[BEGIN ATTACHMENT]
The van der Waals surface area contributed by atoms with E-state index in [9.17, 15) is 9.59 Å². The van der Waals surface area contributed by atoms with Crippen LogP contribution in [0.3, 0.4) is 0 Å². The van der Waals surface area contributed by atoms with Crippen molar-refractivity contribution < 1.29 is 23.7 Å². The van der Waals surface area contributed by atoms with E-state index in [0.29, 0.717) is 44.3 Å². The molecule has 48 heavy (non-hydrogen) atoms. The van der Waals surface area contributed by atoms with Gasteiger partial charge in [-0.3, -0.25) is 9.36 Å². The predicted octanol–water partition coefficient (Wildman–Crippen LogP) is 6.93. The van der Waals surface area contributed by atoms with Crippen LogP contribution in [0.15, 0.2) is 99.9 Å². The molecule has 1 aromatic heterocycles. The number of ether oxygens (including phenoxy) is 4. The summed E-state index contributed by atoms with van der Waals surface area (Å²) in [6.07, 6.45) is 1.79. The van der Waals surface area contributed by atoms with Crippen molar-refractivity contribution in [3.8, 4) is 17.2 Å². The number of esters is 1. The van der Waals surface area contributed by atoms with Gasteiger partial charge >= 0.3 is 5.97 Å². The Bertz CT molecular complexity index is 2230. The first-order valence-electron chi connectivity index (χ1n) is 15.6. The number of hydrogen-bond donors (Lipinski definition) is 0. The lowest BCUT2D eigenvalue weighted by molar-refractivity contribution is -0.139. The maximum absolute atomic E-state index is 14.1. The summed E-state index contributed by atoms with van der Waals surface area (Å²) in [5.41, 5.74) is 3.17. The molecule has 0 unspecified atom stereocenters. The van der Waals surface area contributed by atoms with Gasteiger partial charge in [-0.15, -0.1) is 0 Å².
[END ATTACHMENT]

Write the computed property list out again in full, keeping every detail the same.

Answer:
The van der Waals surface area contributed by atoms with E-state index in [9.17, 15) is 9.59 Å². The van der Waals surface area contributed by atoms with Crippen LogP contribution in [0.3, 0.4) is 0 Å². The van der Waals surface area contributed by atoms with Crippen molar-refractivity contribution < 1.29 is 23.7 Å². The van der Waals surface area contributed by atoms with E-state index in [0.29, 0.717) is 44.3 Å². The molecule has 48 heavy (non-hydrogen) atoms. The van der Waals surface area contributed by atoms with Gasteiger partial charge in [-0.3, -0.25) is 9.36 Å². The predicted octanol–water partition coefficient (Wildman–Crippen LogP) is 6.93. The van der Waals surface area contributed by atoms with Crippen LogP contribution in [0.15, 0.2) is 99.9 Å². The molecule has 1 aromatic heterocycles. The number of ether oxygens (including phenoxy) is 4. The summed E-state index contributed by atoms with van der Waals surface area (Å²) in [6.07, 6.45) is 1.79. The van der Waals surface area contributed by atoms with Crippen molar-refractivity contribution in [3.8, 4) is 17.2 Å². The number of esters is 1. The van der Waals surface area contributed by atoms with Gasteiger partial charge >= 0.3 is 5.97 Å². The Bertz CT molecular complexity index is 2230. The first-order valence-electron chi connectivity index (χ1n) is 15.6. The number of hydrogen-bond donors (Lipinski definition) is 0. The lowest BCUT2D eigenvalue weighted by molar-refractivity contribution is -0.139. The maximum absolute atomic E-state index is 14.1. The summed E-state index contributed by atoms with van der Waals surface area (Å²) in [5.41, 5.74) is 3.17. The molecule has 0 unspecified atom stereocenters. The van der Waals surface area contributed by atoms with Gasteiger partial charge in [-0.15, -0.1) is 0 Å².